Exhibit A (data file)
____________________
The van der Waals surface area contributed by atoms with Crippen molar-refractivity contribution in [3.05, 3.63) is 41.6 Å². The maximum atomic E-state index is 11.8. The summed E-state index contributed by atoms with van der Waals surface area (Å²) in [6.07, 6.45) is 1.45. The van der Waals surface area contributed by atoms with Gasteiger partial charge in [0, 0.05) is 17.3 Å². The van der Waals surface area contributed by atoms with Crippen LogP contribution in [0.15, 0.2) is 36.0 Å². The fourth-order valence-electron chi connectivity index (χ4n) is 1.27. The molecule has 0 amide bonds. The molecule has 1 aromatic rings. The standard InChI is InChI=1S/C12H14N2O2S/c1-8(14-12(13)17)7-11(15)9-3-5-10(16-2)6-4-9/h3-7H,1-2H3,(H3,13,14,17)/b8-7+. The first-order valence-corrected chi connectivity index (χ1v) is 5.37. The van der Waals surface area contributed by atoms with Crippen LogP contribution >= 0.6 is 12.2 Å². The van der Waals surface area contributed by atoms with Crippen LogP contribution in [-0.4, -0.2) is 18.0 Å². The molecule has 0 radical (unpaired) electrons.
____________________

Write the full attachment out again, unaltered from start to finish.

The van der Waals surface area contributed by atoms with Crippen molar-refractivity contribution in [3.05, 3.63) is 41.6 Å². The maximum atomic E-state index is 11.8. The summed E-state index contributed by atoms with van der Waals surface area (Å²) in [6.07, 6.45) is 1.45. The van der Waals surface area contributed by atoms with Gasteiger partial charge in [0, 0.05) is 17.3 Å². The van der Waals surface area contributed by atoms with Crippen LogP contribution in [0.15, 0.2) is 36.0 Å². The fourth-order valence-electron chi connectivity index (χ4n) is 1.27. The molecule has 0 amide bonds. The molecule has 1 aromatic rings. The standard InChI is InChI=1S/C12H14N2O2S/c1-8(14-12(13)17)7-11(15)9-3-5-10(16-2)6-4-9/h3-7H,1-2H3,(H3,13,14,17)/b8-7+. The first-order valence-corrected chi connectivity index (χ1v) is 5.37. The van der Waals surface area contributed by atoms with Crippen LogP contribution >= 0.6 is 12.2 Å². The van der Waals surface area contributed by atoms with Crippen LogP contribution in [-0.4, -0.2) is 18.0 Å². The molecule has 0 radical (unpaired) electrons.